The dark side of working from home.
Maybe you’re one of the 36 million Americans who work from home regularly1. Or maybe you’re one of the 76% who wish they could work remote full-time2. Either way, you probably think remote work is AWESOME. And it is! My company, Out Of Office, has been fully remote since day one. Beyond the obvious cost-saving and recruiting advantages, the lifestyle benefits really do live up to the hype. You can make your own schedule, skip your commute, spend more time with your dog...but hold up. This isn’t that kind of article. I’m not here to convince you that remote work is the future, or give tips on asking your boss for a WFH day. Maybe I’ll do that in another post :)
I’m here to talk about the dark side of remote work, because it doesn’t seem to be a popular topic – especially on Instagram where the #remotejobs hashtag turns up photos of people sipping poolside margaritas, dancing on the beach, and laptopping from a dock in the Maldives (literally). Sorry to break it to you, but Instagram ain’t real.
Remote work is work that happens anywhere other than company HQ, period.
Let’s start by level setting on the definition of “remote work.” We all have that one friend or cousin or ex-coworker who calls herself a “digital nomad” and can’t stop talking about how amazing Bali is. That’s not remote work, or at least for most people it’s not. Remote work is work that happens anywhere other than company HQ, period. Your company rented office space over there, and you’re working over here. It’s really that simple. “Working from home” is working remote, but so is working from Starbucks.
The problem is that pretty much all remote work happens alone. Even if your home office is the local coffee shop, chances are you don’t talk to anyone but the barista when you’re there. We went from a world where pretty much everyone spent 40 hours a week in an office, saying “good morning” to the IT guy and making small talk around the water cooler, to a world where millions of people don’t talk to a single REAL person all day.
Even people with office jobs spend most of their day behind a screen, on email, Slack, and Google Hangouts. Don’t get me wrong, these tools are great. In fact, we use all of them at Out Of Office. But humans weren’t meant to work in isolation – we’re social, tribal creatures and we need meaningful offline relationships. Notice I said “need” and not “want,” because being alone all day doesn’t just wear on your psyche. It can seriously affect your body and even life expectancy: a study by doctors at BYU showed that social isolation is as bad for your health as smoking 15 cigarettes a day or being an alcoholic3.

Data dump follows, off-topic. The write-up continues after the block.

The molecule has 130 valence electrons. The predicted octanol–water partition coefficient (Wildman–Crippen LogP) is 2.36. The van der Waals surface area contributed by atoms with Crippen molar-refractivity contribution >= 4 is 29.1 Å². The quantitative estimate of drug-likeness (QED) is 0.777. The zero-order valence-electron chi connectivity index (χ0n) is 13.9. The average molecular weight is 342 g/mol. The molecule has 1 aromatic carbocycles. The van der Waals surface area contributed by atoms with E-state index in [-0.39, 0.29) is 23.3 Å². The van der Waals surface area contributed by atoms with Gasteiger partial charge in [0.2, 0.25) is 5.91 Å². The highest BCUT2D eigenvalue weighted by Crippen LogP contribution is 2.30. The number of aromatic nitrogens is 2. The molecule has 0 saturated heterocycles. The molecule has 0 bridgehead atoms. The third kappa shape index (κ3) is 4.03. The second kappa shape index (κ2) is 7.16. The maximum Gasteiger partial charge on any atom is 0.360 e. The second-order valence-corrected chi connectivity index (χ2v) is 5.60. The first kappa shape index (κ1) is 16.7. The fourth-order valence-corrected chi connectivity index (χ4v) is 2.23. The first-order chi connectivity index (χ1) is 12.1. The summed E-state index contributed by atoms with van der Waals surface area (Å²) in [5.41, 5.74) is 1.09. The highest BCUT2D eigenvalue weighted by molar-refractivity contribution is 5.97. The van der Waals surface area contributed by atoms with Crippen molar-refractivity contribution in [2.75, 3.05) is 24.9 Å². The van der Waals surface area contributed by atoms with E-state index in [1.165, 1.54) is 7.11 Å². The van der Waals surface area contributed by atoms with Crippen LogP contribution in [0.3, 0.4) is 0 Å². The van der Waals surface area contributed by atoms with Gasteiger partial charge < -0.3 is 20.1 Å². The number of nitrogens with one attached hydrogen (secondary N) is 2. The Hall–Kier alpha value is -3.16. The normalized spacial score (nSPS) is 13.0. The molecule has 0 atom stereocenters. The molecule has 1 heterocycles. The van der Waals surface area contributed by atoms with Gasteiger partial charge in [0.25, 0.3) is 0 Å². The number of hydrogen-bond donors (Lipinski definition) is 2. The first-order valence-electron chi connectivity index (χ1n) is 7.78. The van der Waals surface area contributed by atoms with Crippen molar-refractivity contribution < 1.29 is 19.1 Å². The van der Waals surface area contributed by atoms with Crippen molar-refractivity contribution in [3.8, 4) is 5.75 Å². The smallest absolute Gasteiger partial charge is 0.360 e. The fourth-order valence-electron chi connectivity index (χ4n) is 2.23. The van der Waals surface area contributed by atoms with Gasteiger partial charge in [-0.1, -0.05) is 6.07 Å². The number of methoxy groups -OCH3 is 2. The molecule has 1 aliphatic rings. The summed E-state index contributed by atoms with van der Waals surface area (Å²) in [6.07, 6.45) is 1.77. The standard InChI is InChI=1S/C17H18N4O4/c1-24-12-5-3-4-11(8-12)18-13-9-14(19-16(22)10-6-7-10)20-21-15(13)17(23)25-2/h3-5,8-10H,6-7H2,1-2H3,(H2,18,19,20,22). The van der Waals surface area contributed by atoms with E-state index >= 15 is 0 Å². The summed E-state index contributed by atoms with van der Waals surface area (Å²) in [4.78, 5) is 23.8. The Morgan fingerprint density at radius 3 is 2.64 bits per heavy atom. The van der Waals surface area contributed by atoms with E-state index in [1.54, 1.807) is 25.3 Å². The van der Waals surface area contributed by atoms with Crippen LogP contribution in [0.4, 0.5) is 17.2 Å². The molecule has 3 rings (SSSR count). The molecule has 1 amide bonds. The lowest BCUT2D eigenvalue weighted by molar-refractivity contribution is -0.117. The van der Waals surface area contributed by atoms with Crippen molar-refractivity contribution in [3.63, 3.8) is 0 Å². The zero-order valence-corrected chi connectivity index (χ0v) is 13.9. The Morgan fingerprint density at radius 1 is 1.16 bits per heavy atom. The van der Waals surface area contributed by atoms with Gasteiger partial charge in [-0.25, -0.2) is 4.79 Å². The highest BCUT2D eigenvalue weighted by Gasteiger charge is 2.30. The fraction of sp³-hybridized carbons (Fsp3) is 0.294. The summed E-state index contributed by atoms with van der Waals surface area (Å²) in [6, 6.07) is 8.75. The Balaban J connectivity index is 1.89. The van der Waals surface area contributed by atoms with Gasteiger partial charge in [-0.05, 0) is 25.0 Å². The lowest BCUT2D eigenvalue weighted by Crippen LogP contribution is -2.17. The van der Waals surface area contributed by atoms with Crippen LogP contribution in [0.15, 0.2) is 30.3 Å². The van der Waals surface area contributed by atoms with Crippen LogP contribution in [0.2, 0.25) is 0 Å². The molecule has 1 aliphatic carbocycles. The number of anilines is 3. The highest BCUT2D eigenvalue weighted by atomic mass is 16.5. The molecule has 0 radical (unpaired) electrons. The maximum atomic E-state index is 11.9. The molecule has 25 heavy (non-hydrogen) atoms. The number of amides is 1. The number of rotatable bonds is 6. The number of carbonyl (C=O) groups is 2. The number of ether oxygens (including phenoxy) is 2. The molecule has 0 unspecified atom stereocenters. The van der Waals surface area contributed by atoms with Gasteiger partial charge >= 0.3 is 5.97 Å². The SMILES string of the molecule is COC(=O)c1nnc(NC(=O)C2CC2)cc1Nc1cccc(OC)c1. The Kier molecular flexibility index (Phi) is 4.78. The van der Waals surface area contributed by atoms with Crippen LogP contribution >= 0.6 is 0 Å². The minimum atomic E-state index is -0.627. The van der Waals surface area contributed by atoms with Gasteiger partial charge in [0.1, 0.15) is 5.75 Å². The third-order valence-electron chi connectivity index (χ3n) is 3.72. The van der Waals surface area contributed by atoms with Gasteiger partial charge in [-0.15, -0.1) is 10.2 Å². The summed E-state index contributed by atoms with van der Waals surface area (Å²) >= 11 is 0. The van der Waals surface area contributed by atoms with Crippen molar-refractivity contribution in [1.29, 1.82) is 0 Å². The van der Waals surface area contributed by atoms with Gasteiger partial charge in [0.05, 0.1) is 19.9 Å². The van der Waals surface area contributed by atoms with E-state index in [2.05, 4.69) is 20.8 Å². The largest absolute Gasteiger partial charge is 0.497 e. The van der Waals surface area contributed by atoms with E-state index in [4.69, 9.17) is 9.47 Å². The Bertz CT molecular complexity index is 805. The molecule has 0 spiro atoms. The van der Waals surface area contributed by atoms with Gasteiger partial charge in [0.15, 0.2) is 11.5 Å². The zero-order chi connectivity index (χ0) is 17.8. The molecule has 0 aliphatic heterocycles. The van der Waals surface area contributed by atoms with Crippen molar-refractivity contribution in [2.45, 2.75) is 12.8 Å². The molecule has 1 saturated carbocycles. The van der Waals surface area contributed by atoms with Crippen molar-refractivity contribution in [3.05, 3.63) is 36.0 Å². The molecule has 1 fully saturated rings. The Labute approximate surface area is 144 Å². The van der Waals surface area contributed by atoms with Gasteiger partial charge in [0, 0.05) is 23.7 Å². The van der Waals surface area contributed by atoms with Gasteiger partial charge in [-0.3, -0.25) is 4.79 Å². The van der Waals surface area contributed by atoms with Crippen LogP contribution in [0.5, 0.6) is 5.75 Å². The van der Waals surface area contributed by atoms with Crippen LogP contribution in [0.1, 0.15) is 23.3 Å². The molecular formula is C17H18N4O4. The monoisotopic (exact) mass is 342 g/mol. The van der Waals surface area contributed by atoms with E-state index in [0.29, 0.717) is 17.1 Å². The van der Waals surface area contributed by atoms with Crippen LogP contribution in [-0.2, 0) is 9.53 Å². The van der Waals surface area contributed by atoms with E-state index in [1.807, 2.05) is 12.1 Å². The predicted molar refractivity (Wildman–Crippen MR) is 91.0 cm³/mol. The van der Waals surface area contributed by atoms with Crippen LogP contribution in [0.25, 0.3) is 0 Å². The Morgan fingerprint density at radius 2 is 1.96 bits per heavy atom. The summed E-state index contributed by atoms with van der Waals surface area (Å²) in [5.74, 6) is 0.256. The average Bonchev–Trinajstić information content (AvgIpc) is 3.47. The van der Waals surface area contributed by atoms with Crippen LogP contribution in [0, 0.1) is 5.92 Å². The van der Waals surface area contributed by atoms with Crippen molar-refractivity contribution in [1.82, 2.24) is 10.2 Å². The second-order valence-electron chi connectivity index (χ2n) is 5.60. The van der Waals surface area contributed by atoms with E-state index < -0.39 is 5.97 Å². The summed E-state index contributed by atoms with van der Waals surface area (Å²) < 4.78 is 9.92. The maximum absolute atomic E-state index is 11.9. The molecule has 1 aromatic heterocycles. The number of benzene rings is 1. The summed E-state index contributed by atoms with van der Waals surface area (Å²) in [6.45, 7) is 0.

Just like financial debt, you can easily drown in social debt if you ignore the problem.
Remote workers are especially susceptible to the loneliness epidemic, because they’ve been robbed of their 40 hours a week of in-office human interaction and casual social connections. At Out Of Office we call this “social debt,” and it doesn’t take more than a few conversations with remote workers to see how real it is. I’ve interviewed more than 200 remote workers in the past year, and I’ve yet to meet a single one who says their social tank is full.
Just like financial debt, you can easily drown in social debt if you ignore the problem. But most employers – and even remote employees themselves – don’t talk about loneliness or social debt. Maybe it’s because of the general stigma surrounding mental health, or maybe it’s because remote work is viewed purely as a perk. Don’t complain about your cushy work-from-home setup, or people will call you spoiled!
We’re in the middle of a Remote Revolution that shows no signs of slowing, and we have more freedom than ever in deciding how we spend our workday.
As office rents get more expensive and hiring gets more competitive, remote work will become even more common. We’re in the middle of a Remote Revolution that shows no signs of slowing, and we have more freedom than ever in deciding how we spend our workday. Nothing beats freedom and flexibility when it comes to finding work-life balance, but as long as we keep choosing to spend our WFH days alone, our social debt will only get worse.
At Out Of Office, we’ve been thinking a lot about the social debt problem. One thing we’ve started is Work Club, a super casual way to connect with other remote workers IRL. A typical Work Club is about 4 hours long, with 3 to 6 people sharing a big table in a cool cafe or coworking space. You show up, meet your coworkers for the day, and get to work. There are plenty of opportunities to take a break and chat, but it never feels like a networking event. It’s everything you’re missing from the office, but without the office.
If you work remote like me, hopefully I’ll see you at a Work Club soon. And in the meantime, find any excuse you can to get out of the house and pay off your social debt.
1 Bureau of Labor Statistics. (September 24 2019). Job Flexibilities and Work Schedules Summary https://www.bls.gov/news.release/flex2.nr0.htm
2 FlexJobs. (August 13 2019). 2019 Annual Survey https://www.flexjobs.com/blog/post/survey-flexible-work-job-choices/
3 David Derbyshire. Daily Mail Online, Associated Newspapers. (July 28 2010). Loneliness Is a Killer https://www.dailymail.co.uk/health/article-1298225/Loneliness-killer-Its-bad-health-alcoholism-smoking-eating-say-scientists.html